Filling Stores with Bolivian Clothing / Juan Juan Almeida

No doubt you heard that last week, on June 13 and 14, representatives from Cuba and Bolivia met in Havana to take part in their countries’ first business forum and first round of negotiations to explore various possibilities for economic exchange and for strengthening bilateral relations.

It is a bad omen, I tell you, that such an important meeting took place in the Hotel Nacional, in the Tanganana Room to be exact, which coincidentally is named after the cellar that forms part of the aged facility’s foundation and where, according to legend, Franciscan monks hid valuable treasure.

The treasure is no longer there, only vestiges of the old legend remain and any business agreement between Cuba and Bolivia will last exactly as long as a Palestinian peace plan: one round.

But that is my very skeptical opinion. According to official sources, this transcendental encounter was led by important officials from both countries, who share a common enemy. The United States, Chile and the hole in the ozone layer would seem to be disconnected strands but they carry a direct message and a clear meaning. The meeting was more a political consultation than a business gathering.

Teresa Morales, the Minister of Economic Development, led the delegation from the South American country. You might remember her name from the very descriptive headlines of well-documented articles that appeared not long ago about the hundreds of demonstrators in the Altos district demanding her resignation for — and I quote — ”her inability to resolve the problem of access to staple foods and for exacerbating the shortage of basic goods and services.”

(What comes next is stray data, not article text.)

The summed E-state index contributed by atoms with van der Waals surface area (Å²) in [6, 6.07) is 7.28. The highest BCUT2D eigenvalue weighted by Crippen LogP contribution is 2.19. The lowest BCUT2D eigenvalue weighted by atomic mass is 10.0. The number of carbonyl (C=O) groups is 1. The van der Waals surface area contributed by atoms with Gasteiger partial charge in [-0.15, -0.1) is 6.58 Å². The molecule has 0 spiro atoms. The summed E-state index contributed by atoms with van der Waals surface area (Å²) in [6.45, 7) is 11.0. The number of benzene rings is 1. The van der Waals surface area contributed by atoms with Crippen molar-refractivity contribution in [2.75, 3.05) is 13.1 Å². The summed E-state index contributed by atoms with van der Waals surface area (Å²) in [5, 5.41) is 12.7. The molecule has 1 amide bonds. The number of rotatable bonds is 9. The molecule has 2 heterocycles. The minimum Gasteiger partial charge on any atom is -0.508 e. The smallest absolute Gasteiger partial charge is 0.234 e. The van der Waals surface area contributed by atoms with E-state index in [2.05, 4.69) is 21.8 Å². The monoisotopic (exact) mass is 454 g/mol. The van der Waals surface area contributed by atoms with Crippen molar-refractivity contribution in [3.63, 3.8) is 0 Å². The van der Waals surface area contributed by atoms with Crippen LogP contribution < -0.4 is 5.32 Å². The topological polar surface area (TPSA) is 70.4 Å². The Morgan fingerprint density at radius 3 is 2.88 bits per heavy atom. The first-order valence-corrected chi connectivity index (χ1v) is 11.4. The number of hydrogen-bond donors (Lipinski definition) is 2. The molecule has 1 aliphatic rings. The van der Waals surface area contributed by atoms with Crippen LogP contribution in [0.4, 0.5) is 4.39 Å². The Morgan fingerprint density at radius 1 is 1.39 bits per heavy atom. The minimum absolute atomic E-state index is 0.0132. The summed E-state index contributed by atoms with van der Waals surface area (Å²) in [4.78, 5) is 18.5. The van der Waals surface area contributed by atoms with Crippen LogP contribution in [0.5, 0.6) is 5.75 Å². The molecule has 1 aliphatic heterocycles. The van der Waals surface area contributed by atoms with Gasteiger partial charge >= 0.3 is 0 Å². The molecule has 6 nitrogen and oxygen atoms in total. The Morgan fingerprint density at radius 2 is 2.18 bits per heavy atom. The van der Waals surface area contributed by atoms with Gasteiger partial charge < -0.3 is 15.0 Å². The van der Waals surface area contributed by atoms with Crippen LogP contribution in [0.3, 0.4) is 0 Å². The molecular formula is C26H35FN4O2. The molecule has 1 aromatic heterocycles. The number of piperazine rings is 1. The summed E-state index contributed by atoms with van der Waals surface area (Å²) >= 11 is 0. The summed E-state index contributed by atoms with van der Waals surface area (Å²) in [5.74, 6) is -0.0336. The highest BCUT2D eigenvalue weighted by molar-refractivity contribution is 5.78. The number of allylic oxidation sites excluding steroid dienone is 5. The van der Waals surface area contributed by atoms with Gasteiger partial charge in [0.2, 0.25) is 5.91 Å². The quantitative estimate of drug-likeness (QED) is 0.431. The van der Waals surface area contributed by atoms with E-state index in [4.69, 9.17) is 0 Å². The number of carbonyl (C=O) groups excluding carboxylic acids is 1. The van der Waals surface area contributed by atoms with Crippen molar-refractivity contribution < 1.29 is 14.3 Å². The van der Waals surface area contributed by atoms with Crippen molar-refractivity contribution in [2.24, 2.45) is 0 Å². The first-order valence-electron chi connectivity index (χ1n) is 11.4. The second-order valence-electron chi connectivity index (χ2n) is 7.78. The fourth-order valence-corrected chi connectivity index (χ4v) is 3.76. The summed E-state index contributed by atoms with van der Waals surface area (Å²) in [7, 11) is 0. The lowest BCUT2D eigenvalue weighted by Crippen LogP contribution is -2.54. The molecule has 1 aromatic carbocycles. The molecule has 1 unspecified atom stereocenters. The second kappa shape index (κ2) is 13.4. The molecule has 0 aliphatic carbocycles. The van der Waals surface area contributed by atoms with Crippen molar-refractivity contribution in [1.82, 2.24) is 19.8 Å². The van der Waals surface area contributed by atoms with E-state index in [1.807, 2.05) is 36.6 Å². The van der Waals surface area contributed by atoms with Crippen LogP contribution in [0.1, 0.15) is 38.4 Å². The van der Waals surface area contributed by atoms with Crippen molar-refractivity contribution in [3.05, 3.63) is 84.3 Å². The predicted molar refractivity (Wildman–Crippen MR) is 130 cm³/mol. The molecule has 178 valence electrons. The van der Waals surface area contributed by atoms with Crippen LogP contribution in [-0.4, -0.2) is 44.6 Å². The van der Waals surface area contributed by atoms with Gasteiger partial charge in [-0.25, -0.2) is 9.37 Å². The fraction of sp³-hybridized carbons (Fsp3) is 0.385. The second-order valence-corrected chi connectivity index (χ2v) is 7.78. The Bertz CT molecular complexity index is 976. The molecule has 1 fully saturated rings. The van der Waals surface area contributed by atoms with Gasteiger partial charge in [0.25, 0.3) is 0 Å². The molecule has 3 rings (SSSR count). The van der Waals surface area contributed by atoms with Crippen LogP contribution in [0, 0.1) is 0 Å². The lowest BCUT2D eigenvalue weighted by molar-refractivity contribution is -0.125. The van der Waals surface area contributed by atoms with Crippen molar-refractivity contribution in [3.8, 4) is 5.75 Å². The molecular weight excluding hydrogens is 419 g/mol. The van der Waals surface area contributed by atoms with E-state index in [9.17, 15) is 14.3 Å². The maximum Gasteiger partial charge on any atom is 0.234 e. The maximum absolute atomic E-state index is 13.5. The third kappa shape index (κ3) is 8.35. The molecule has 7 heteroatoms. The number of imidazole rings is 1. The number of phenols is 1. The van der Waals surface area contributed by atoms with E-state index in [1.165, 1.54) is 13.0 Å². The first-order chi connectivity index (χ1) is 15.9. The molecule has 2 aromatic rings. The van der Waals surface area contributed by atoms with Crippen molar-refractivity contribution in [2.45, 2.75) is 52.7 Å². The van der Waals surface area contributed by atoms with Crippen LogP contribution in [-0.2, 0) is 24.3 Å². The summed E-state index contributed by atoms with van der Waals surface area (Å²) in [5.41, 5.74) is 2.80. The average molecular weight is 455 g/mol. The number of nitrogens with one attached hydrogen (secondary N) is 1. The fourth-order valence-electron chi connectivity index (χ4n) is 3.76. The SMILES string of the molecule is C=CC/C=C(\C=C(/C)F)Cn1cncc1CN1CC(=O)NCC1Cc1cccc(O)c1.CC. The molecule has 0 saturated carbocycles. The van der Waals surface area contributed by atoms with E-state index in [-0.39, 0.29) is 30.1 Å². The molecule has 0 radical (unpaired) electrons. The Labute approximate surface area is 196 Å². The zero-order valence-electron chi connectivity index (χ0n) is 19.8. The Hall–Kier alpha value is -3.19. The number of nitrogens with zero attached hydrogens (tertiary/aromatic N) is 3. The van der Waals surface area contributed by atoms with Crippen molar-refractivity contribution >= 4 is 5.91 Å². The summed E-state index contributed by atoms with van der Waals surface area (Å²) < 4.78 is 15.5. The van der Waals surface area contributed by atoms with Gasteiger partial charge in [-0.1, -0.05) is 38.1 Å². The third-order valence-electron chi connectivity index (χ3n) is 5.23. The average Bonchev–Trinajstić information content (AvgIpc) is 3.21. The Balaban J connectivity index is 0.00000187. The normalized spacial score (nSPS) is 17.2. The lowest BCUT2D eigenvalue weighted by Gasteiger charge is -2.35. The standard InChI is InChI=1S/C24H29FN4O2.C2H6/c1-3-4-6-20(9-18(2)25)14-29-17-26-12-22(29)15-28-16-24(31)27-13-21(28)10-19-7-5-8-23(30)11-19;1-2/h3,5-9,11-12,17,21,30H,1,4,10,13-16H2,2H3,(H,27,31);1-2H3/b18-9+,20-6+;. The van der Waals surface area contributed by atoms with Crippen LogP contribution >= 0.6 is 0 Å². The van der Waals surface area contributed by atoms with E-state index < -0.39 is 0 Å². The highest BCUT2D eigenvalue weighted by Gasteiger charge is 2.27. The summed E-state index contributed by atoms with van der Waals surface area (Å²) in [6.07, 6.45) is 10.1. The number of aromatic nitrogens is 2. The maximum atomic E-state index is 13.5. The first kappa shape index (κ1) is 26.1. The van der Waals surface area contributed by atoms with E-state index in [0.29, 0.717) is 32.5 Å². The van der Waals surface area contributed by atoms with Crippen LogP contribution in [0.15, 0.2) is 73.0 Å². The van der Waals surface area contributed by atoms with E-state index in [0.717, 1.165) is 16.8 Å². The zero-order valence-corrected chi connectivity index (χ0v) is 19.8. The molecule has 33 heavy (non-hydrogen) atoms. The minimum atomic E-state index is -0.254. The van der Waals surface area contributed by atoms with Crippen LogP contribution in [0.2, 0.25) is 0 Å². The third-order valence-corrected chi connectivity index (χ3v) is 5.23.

Judging from all the signs and signals, cooperation between the future partners promises to be unruly and counter-productive, which is typical of fraternal governments which ignore laws and citizen demands.

Cuba was represented by Estrella Madrigal, a fat, bland mid-level director with limited decision-making authority. She, like many, augments her diet with unproductive trips, presents from businesspeople and some small change here and there.

Other than a speech limited to the matter at hand — joint economic ventures — she spent all her time drinking mojitos, eating canapés and urging the participants to take advantage of the enormous possibilities offered by membership in the Bolivarian Alliance of the Peoples of Our America (ALBA) and the Community of Latin American and Caribbean States (CELAC). She expressed her support for SUCRE (Unified System for Regional Compensation), a proposed common currency to be used for all joint operations. In addition to speaking about investments, she referred to the siphoning off of goods on consignment.

With corrosive cleverness Cuba offered the Andeans one-of-a-kind, exclusive access to the thousands of empty shelves in its monolithic chain of stores so that they might sell Bolivian-made textile products, footwear and cosmetics. The risk would be all theirs; nothing would be paid for in advance.

The accord has stimulated the sparkling wisdom of Cuba’s people. Some have even dared predict, with some degree of fear, that Bolivia’s traditional multi-colored woolen shawl — the aguayo — will be become by decree the national attire. No matter what happens, it all depends on who pays more.

26 June 2013